The 2nd annual PHL Unity Cup was as American as it gets

Philly’s own “World Cup.”

On a cold Saturday in November, Lincoln Financial Field, laid host to the second annual PHL Unity Cup, an initiative by Mayor Jim Kenney to unite the City's diverse communities. The championship game, which also featured 27, now US citizens, people receiving their Oath of Allegiance to become citizens.

This World Cup-style tournament distinguishes itself from its international counterpart in more ways than skill level. At roughly 5:30 p.m., when the sun began to set and the bright stadium lights of Lincoln Financial Field flickered on, a parade began preceding the championship final. After the more than 45 countries, including US territory Puerto Rico, completed their march on to the pitch at Lincoln Financial Field, the naturalization ceremony began.

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Now US citizens are administered the Oath of Allegiance, the sworn statement making them US citizens (Credit: PHL Unity Cup/City of Philadelphia)

Attendees, many of who were family members of the oath takers, looked on as the United States grew by 27. The new citizens of the United States were then treated to Philadelphia's finest soccer and the opportunity to register to vote, as Philadelphia Commissioner Al Schmidt and his office were on hand to assist the new citizens in taking the correct steps in utilizing their new right to vote.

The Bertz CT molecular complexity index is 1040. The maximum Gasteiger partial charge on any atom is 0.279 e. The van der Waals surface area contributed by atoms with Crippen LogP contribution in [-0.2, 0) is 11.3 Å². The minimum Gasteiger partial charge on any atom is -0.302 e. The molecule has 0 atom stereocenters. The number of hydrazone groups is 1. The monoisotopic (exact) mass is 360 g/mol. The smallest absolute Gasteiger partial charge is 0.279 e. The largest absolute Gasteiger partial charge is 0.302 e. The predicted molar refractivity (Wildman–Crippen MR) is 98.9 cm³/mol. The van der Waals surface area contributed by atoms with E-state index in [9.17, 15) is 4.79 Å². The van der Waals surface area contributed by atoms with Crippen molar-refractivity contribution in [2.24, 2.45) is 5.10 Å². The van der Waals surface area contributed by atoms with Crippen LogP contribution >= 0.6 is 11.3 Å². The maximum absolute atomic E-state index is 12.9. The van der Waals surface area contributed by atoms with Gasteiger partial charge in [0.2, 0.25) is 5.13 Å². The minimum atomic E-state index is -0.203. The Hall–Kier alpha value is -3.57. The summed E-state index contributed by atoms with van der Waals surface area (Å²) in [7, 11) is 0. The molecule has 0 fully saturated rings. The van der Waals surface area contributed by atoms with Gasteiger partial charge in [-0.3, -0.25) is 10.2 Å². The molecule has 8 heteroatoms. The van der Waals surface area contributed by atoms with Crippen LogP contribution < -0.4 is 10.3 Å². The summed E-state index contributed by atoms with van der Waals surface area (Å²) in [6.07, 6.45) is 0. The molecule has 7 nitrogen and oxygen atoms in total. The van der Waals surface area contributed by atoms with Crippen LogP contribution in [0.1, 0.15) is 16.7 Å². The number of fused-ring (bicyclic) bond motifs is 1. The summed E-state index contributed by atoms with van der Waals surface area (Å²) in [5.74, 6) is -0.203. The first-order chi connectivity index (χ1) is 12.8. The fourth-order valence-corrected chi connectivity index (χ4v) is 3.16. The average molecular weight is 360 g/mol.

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Commissioner Schmidt assists Rafael Curty Freitas in registering to vote (Credit: City of Philadelphia)

Rafael Curty Freitas, a native of Brazil, was one of the 27 sworn in as a citizen of the United States on Saturday. In his tweet, above, he is seen being congratulated by the City Commissioner on his new right to vote.

Following the swearing-in ceremony, the championship game would feature Team Liberia vs. Team Sierra Leone. Early on, Sierra Leone displayed their grit and determination by striking early to make it a 1-0 match. An equalizer came from the Team Liberia side around the 33rd minute of play. However, Team Liberia would not be settling for a draw in the match to decide neighborhood bragging rights. The next two scores would come from the gents from Team Liberia to ultimately end it at a 3-1 match at full time.

Mayor Kenney was on hand to award Team Liberia their championship trophy and congratulate them on a hard fought win.

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Mayor Kenney poses with Team Liberia after capturing the PHL Unity Cup Championship (Credit: City of Philadelphia).

And in the history books goes the playing of the second annual PHL Unity Cup. The Cup has distinguished itself, in its brief history, as a strong unifying force in an America that can't seem to identify a true path forward with regards to diversity relations. The PHL Unity Cup could set the precedent of diverse communities from across a region competing, and most of all, having fun, together.

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